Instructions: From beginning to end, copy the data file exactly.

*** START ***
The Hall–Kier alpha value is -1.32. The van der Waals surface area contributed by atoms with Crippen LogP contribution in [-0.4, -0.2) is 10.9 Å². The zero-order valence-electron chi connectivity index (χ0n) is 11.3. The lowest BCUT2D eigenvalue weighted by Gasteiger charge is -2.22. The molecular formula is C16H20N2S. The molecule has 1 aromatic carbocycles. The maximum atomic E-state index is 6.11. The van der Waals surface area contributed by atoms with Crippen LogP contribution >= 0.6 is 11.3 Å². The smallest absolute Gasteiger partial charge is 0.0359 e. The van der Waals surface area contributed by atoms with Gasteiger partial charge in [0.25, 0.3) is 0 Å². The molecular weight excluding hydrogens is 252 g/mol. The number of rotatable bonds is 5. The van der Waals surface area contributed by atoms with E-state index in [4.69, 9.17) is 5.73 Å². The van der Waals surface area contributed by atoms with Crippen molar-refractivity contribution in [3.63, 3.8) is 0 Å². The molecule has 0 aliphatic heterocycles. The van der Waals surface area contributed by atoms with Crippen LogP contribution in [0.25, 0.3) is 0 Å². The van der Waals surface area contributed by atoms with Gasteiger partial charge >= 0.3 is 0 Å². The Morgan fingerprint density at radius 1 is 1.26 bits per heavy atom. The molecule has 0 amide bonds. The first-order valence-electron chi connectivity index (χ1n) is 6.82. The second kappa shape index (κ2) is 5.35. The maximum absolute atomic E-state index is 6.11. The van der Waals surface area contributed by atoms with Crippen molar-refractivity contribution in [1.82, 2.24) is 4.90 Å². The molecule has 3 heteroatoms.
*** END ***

The Hall–Kier alpha value is -1.32. The van der Waals surface area contributed by atoms with Crippen LogP contribution in [-0.4, -0.2) is 10.9 Å². The zero-order valence-electron chi connectivity index (χ0n) is 11.3. The lowest BCUT2D eigenvalue weighted by Gasteiger charge is -2.22. The molecular formula is C16H20N2S. The molecule has 1 aromatic carbocycles. The maximum atomic E-state index is 6.11. The van der Waals surface area contributed by atoms with Crippen LogP contribution >= 0.6 is 11.3 Å². The smallest absolute Gasteiger partial charge is 0.0359 e. The van der Waals surface area contributed by atoms with Gasteiger partial charge in [0.25, 0.3) is 0 Å². The molecular weight excluding hydrogens is 252 g/mol. The number of rotatable bonds is 5. The van der Waals surface area contributed by atoms with E-state index in [4.69, 9.17) is 5.73 Å². The van der Waals surface area contributed by atoms with Crippen molar-refractivity contribution in [3.63, 3.8) is 0 Å². The molecule has 0 aliphatic heterocycles. The van der Waals surface area contributed by atoms with Crippen LogP contribution in [0.25, 0.3) is 0 Å². The van der Waals surface area contributed by atoms with Gasteiger partial charge >= 0.3 is 0 Å². The Morgan fingerprint density at radius 1 is 1.26 bits per heavy atom. The molecule has 0 amide bonds. The first-order valence-electron chi connectivity index (χ1n) is 6.82. The second kappa shape index (κ2) is 5.35. The maximum absolute atomic E-state index is 6.11. The van der Waals surface area contributed by atoms with Crippen molar-refractivity contribution in [1.82, 2.24) is 4.90 Å². The molecule has 3 heteroatoms.